University of Nebraska Press

European Horizons

Published by: University of Nebraska Press

Go

Browse Books in Series:

European Horizons

1

Results 1-2 of 2

:
Access Restricted no This search result is for a Book

Heideggerian Marxism

Herbert Marcuse

The Frankfurt School philosopher Herbert Marcuse (1898–1979) studied with Martin Heidegger at Freiburg University from 1928 to 1932 and completed a dissertation on Hegel’s theory of historicity under Heidegger’s supervision. During these years, Marcuse wrote a number of provocative philosophical essays experimenting with the possibilities of Heideggerian Marxism. For a time he believed that Heidegger’s ideas could revitalize Marxism, providing a dimension of experiential concreteness that was sorely lacking in the German Idealist tradition. Ultimately, two events deterred Marcuse from completing this program: the 1932 publication of Marx’s early economic and philosophical manuscripts, and Heidegger’s conversion to Nazism a year later. Heideggerian Marxism offers rich and fascinating testimony concerning the first attempt to fuse Marxism and existentialism.
 
These essays offer invaluable insight concerning Marcuse’s early philosophical evolution. They document one of the century’s most important Marxist philosophers attempting to respond to the “crisis of Marxism”: the failure of the European revolution coupled with the growing repression in the USSR. In response, Marcuse contrived an imaginative and original theoretical synthesis: “existential Marxism.”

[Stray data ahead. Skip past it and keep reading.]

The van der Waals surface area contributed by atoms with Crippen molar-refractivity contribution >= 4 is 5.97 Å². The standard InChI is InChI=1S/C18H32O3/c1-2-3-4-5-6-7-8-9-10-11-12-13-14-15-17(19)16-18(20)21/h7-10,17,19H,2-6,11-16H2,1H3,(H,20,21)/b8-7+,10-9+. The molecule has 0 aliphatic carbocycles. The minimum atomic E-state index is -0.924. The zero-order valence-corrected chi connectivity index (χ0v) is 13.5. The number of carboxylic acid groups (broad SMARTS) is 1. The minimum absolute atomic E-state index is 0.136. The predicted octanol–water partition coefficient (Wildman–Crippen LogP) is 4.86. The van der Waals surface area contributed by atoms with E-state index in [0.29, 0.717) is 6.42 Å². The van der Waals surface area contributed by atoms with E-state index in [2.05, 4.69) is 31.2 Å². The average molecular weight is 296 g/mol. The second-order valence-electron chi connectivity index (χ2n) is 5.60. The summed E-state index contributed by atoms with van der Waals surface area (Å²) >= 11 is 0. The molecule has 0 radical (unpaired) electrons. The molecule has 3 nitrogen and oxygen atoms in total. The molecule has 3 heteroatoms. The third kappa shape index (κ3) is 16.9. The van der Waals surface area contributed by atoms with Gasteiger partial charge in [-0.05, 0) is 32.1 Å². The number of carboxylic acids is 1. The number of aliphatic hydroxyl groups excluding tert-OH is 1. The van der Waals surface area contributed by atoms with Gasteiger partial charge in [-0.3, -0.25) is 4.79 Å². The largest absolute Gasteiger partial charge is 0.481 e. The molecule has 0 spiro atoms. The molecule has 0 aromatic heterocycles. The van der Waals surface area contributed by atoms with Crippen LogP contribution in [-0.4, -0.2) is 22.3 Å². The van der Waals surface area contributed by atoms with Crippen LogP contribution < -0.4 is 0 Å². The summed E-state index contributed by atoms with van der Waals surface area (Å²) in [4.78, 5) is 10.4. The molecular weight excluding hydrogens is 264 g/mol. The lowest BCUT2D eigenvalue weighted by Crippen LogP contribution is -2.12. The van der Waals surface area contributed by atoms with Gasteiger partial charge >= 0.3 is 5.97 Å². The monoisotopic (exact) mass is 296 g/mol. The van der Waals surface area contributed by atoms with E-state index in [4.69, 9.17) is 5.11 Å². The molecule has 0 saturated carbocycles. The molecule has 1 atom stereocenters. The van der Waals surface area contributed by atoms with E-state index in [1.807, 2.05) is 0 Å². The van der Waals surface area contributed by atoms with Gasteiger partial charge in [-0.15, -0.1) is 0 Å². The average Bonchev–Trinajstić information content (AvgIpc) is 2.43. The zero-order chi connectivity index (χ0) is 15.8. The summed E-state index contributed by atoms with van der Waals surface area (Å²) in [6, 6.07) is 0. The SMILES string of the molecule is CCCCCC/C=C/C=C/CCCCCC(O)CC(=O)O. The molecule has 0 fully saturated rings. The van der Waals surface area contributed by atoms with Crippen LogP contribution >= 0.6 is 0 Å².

Access Restricted no This search result is for a Book

Stalinism and Nazism

History and Memory Compared

Henry Rousso

In this volume Europe’s leading modern historians offer new insights into two totalitarian regimes of the twentieth century that have profoundly affected world history—Nazi Germany and the Stalinist Soviet Union. Until now historians have paid more attention to the similarities between these two regimes than to their differences. Stalinism and Nazism explores the difficult relationship between the history and memory of the traumas inflicted by Nazi and Soviet occupation in several Eastern European countries in the twentieth century.
 
The first part of the volume explores the origins, nature, and organization of Hitler’s and Stalin’s dictatorial power, the manipulation of violence by the state systems, and the comparative power of the dictator’s personal will and the encompassing totalitarian system. The second part examines the legacies of the Nazi and Stalinist regimes in Eastern European countries that experienced both. Stalinism and Nazism features the latest critical perspectives on two of the most influential and deadly political regimes in modern history.

1

Results 1-2 of 2

:

Return to Browse All Series on Project MUSE

Series

European Horizons

Content Type

  • (2)

Access

  • You have access to this content
  • Free sample
  • Open Access
  • Restricted Access